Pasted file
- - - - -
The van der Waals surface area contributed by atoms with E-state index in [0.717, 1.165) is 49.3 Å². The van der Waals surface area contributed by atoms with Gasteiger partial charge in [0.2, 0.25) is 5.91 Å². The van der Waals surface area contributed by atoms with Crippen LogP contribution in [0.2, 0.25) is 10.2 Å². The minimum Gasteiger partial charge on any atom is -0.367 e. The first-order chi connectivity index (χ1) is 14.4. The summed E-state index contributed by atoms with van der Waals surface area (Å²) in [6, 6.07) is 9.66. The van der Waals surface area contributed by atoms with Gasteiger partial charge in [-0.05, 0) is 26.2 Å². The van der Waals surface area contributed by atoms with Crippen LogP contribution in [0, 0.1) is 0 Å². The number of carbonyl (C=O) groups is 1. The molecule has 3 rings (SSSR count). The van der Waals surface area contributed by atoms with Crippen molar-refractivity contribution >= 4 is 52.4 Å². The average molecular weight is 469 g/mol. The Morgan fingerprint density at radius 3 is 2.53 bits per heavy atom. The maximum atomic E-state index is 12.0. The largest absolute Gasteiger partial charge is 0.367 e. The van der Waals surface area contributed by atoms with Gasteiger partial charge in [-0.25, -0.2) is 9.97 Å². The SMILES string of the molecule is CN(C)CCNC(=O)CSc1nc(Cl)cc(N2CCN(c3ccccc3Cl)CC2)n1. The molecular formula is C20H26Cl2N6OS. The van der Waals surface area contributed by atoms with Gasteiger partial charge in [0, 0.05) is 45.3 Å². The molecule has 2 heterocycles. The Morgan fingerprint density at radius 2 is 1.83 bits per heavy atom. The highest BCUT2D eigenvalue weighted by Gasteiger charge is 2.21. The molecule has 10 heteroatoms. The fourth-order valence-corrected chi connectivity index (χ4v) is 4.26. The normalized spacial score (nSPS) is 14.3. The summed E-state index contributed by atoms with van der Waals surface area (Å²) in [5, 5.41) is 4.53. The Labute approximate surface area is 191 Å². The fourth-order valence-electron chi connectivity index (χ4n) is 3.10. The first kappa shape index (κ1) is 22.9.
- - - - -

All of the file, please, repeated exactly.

The van der Waals surface area contributed by atoms with E-state index in [0.717, 1.165) is 49.3 Å². The van der Waals surface area contributed by atoms with Gasteiger partial charge in [0.2, 0.25) is 5.91 Å². The van der Waals surface area contributed by atoms with Crippen LogP contribution in [0.2, 0.25) is 10.2 Å². The minimum Gasteiger partial charge on any atom is -0.367 e. The first-order chi connectivity index (χ1) is 14.4. The summed E-state index contributed by atoms with van der Waals surface area (Å²) in [6, 6.07) is 9.66. The van der Waals surface area contributed by atoms with Gasteiger partial charge in [-0.05, 0) is 26.2 Å². The van der Waals surface area contributed by atoms with Crippen LogP contribution in [0, 0.1) is 0 Å². The number of carbonyl (C=O) groups is 1. The molecule has 3 rings (SSSR count). The van der Waals surface area contributed by atoms with Crippen molar-refractivity contribution >= 4 is 52.4 Å². The average molecular weight is 469 g/mol. The Morgan fingerprint density at radius 3 is 2.53 bits per heavy atom. The maximum atomic E-state index is 12.0. The largest absolute Gasteiger partial charge is 0.367 e. The van der Waals surface area contributed by atoms with Gasteiger partial charge in [-0.25, -0.2) is 9.97 Å². The SMILES string of the molecule is CN(C)CCNC(=O)CSc1nc(Cl)cc(N2CCN(c3ccccc3Cl)CC2)n1. The molecular formula is C20H26Cl2N6OS. The van der Waals surface area contributed by atoms with Gasteiger partial charge in [0, 0.05) is 45.3 Å². The molecule has 2 heterocycles. The Morgan fingerprint density at radius 2 is 1.83 bits per heavy atom. The highest BCUT2D eigenvalue weighted by Gasteiger charge is 2.21. The molecule has 10 heteroatoms. The fourth-order valence-corrected chi connectivity index (χ4v) is 4.26. The normalized spacial score (nSPS) is 14.3. The summed E-state index contributed by atoms with van der Waals surface area (Å²) in [5, 5.41) is 4.53. The Labute approximate surface area is 191 Å². The fourth-order valence-electron chi connectivity index (χ4n) is 3.10. The first kappa shape index (κ1) is 22.9.